So I approached the other night with a healthy dose of holiday cheer, and it wasn't until a friend of mine sent me a message that I realized: Rudolph was on! It was nearly 8:30 p.m. and I had already missed the first half of it, but I quickly flipped the channel over and settled in to enjoy the Island of Misfit Toys.
"Are you serious?" my twelve-year old said, with just a touch of a snide tone. "Rudolph, Mom? I don't wanna watch this!" She sunk down on the loveseat anyway, making herself comfortable.
Despite the fact I probably didn't need to respond, I said quickly, "Well, I'd like to watch it...look! All those poor misfit toys!" And we sat in silence for several minutes, watching the toys sing their sad song of being unloved. Personally, I was reliving memories from being ten years old and watching Rudolph with my classmates as we waited to go on stage and sing a Christmas medley for our parents.
"Oh hey," my fourteen year old approached. "Look! It's Abominie...isn't that his name? That big snow guy?" He wandered through the room and over to do some laundry.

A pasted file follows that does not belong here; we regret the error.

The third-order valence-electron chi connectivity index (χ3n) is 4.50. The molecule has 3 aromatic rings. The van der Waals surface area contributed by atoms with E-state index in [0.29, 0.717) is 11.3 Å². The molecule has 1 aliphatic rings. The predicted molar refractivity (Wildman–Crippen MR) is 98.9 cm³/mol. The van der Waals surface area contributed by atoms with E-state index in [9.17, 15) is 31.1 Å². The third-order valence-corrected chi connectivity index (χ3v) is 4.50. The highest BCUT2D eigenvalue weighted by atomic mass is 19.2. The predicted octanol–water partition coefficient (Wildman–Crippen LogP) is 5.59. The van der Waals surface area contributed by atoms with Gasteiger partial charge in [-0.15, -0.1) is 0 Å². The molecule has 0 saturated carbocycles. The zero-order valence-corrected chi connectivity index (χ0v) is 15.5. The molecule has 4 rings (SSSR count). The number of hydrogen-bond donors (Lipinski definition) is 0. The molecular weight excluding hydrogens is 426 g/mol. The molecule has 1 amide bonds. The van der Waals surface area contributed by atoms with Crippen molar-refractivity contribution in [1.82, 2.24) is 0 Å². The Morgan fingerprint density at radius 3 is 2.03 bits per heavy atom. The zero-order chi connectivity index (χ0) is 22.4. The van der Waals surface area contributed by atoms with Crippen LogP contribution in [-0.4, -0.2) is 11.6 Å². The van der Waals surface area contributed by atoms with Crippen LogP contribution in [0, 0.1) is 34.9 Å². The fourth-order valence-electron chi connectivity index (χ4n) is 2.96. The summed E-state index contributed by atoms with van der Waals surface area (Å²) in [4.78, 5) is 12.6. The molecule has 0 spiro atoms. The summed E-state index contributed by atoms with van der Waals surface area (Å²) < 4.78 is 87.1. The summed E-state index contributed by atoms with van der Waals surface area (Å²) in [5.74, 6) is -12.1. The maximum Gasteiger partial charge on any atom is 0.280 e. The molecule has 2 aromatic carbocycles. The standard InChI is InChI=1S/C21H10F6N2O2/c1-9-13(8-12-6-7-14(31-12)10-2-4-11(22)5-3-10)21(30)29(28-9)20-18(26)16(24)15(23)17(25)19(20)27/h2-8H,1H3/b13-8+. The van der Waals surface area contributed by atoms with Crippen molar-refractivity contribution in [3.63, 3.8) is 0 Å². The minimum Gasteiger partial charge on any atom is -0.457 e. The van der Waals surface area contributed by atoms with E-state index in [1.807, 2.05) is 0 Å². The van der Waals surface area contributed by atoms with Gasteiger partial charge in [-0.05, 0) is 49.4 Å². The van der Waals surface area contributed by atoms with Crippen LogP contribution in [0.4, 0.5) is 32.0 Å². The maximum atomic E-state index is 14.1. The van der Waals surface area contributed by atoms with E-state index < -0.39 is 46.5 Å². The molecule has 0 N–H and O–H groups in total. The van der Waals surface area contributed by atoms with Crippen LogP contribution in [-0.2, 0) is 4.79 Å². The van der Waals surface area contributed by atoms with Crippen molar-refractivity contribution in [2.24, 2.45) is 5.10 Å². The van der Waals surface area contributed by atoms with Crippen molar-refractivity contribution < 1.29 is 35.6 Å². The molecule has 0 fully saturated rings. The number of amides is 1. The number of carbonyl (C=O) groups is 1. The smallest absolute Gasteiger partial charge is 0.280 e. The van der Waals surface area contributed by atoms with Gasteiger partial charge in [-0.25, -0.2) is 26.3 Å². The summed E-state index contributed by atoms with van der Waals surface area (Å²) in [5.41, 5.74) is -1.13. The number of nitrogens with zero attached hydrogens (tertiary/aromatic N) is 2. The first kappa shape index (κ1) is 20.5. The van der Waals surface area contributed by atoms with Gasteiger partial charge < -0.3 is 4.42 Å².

"The Abominable Snowman," I said, and my twelve-year old piped up, "Yeah! Cornelius is gonna get him!"
And thus I was reminded of the magic of traditions. Rudolph is such an American tradition that most children see him as a beloved sign of Christmas. I was immediately taken back thirty years to reflect upon a time when I was a child, and my children—even though they're tween and teen—took great joy in reminiscing, even for a short while, in the pleasure of Rudolph.
For years I have wondered about families who really watched the twenty-five days of Christmas, but after our experience with Rudolph the other night, it reminded me that there are wonderful programs that we all feel warmly satisfied with in our souls. Whether it's The Grinch, Rudolph, Frosty, or one of the many Santa Claus favorites, we all have a favorite we identify with and want to pass on to our children.
And that sharing is part of the spirit of Christmas, no doubt.